Dodger Outfielder Matt Kemp says spring training is “necessary for teams to create championship winning bonds.”

    Giant’s first baseball Brandon Belt disagrees, “you can’t buy chemistry.”

    I agree that there should be some type of preseason practice and play. But really? Four weeks? 33-games?

    Here are three reasons why Spring Training is the worst thing on the planet:

     

    Spring Training gives a foothold to illness.

    Take the Los Angeles Dodgers for example. The Dodgers entered spring training with 40 Major League players. Two weeks later the Dodgers sent home 25 players due to a mysterious illness that was passed around through the clubhouse. Forty guys living together, working out in the sun for hours each day is a recipe for disaster. In 2015, a similar incident happened in the Boston Red Sox clubhouse when multiple players missed Opening Week due to a flu-like illness that swept the clubhouse during Spring Training.

     

    Spring Training is an injury magnet.

    The infamous injury factor is a major component in Spring Training. Although Spring Training is a time where players are given the opportunity to work out any injuries prior to the regular season, it also opens the door for injury to occur during practice.

    33 games are played (not including split-squad games) and each game lasts an average of three hours. Whip out the calculator and compute the stats. That’s around 99 hours of gametime in which a player could get injured during Spring Training. It’s so not cool to start the season on the disabled list. For example, a whopping SIX players from the New York Mets have unfortunately ended up on the disabled list because of Spring Training play within the last two weeks. In addition to the injured Mets, Seattle Mariners ace, Felix Hernandez, took a linedrive straight to his forearm, landing him on the disabled list as well.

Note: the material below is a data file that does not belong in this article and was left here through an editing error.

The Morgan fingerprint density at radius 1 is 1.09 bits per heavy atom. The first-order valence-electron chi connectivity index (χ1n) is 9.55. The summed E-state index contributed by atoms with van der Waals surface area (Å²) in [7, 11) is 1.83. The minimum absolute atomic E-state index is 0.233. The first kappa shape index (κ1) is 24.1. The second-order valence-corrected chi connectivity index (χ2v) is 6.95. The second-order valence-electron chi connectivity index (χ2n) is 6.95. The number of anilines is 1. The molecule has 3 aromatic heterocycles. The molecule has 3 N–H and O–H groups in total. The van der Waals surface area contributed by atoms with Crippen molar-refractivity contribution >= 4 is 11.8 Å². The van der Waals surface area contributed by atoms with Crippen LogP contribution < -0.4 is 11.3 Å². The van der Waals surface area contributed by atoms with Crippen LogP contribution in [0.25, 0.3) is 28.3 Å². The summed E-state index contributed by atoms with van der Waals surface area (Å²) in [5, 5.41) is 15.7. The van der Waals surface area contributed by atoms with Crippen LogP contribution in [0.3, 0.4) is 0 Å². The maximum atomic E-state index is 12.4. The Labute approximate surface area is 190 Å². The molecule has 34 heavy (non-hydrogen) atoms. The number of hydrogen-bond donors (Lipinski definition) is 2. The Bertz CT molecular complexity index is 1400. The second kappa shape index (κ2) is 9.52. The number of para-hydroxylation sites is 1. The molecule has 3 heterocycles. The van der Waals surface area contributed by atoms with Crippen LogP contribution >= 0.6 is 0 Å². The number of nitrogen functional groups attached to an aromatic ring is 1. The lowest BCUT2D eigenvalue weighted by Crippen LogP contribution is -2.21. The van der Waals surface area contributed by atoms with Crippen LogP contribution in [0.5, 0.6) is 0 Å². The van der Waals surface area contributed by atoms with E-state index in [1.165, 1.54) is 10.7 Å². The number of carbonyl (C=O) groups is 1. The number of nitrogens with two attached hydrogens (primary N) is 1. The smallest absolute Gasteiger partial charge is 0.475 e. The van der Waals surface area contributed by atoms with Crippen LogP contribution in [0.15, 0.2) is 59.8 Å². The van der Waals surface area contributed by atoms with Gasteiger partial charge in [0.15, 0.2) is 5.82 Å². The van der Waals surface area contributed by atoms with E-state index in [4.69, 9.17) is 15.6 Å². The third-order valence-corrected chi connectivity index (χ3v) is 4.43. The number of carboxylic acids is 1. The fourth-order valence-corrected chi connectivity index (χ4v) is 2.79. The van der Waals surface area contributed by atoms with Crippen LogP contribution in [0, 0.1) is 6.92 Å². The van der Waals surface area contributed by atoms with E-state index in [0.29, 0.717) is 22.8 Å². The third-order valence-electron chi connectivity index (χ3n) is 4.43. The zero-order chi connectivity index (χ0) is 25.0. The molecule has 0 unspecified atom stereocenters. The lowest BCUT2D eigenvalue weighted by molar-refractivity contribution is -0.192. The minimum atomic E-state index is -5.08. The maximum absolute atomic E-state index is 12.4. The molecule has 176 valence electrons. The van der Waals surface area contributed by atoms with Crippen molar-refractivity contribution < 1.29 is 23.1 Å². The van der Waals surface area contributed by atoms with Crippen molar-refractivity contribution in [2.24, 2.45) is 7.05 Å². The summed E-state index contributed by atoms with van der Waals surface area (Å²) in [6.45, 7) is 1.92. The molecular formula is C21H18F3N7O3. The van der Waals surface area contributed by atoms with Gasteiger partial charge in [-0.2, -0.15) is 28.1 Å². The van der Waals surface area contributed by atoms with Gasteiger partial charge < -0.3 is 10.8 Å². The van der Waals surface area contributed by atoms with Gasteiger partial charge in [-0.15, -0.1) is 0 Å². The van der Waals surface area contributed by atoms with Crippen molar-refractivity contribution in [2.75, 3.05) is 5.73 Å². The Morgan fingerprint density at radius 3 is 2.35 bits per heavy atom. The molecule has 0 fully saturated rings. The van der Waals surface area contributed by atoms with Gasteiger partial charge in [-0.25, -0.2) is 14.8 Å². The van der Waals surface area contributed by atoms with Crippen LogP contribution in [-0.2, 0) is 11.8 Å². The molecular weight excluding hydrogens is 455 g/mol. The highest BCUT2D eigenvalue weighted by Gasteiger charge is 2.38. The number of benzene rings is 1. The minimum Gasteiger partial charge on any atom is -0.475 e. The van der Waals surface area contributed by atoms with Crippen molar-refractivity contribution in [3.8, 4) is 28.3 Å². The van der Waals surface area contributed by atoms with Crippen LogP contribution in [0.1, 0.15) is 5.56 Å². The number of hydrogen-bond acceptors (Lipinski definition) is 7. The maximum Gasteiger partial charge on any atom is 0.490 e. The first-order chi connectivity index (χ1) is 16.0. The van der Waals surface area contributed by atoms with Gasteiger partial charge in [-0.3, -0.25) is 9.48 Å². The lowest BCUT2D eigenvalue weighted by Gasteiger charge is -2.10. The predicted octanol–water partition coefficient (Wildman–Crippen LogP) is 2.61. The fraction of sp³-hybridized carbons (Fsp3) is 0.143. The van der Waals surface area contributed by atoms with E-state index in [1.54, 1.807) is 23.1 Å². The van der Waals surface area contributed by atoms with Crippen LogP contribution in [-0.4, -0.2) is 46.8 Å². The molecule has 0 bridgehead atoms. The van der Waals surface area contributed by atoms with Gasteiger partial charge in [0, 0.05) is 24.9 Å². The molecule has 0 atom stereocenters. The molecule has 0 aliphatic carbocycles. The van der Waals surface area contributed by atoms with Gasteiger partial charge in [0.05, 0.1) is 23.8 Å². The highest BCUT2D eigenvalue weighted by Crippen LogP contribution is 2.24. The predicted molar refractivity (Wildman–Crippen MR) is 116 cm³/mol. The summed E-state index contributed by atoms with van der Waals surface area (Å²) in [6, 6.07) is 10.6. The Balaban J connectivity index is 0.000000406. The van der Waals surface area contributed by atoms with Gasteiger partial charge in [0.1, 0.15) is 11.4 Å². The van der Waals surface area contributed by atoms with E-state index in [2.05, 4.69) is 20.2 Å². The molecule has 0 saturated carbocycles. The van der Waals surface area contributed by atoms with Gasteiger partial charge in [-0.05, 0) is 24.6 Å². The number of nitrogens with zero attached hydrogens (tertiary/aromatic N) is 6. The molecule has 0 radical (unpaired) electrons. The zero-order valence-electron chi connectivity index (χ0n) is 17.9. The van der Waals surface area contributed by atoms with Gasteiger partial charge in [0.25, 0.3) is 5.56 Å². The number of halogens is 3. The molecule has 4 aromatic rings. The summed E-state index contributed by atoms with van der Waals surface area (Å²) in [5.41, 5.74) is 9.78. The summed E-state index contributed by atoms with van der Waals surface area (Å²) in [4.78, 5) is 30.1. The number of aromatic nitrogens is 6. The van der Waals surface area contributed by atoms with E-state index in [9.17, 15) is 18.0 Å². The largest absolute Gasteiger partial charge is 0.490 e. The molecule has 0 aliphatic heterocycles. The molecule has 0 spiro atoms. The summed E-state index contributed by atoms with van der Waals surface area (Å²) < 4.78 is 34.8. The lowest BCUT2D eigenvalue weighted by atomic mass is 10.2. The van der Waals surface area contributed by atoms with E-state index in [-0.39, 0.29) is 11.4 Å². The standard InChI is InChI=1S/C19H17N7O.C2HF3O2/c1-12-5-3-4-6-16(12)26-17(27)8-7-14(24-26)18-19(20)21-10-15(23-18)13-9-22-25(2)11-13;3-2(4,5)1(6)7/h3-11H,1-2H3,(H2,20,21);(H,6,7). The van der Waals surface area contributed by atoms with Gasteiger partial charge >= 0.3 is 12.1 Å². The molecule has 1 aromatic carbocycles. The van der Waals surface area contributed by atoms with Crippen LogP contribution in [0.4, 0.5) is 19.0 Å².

Spring Training is boring.

    Spring Training games are also extremely boring. None of the players perform to a Major League standard. With Opening Day over 30 days away, players are more focused on the regular season and regular season performance than a game in the desert that essentially means nothing.

    I’m a fan of minor league play and I enjoy watching minor league prospects play with major league players in Spring Training, but it takes the “excitement” out of the game when you don’t recognize any face or name on the field. If I wanted to watch a minor league game I would just drive to Rancho Cucamonga and watch one live.

     

    So, why do I hate Spring Training so much?

    Maybe I don’t hate the idea of Spring Training, you know, practice does make perfect. Maybe I just hate the way Spring Training is conducted. Spring Training is too long, the games are boring, and I just want real baseball to start already.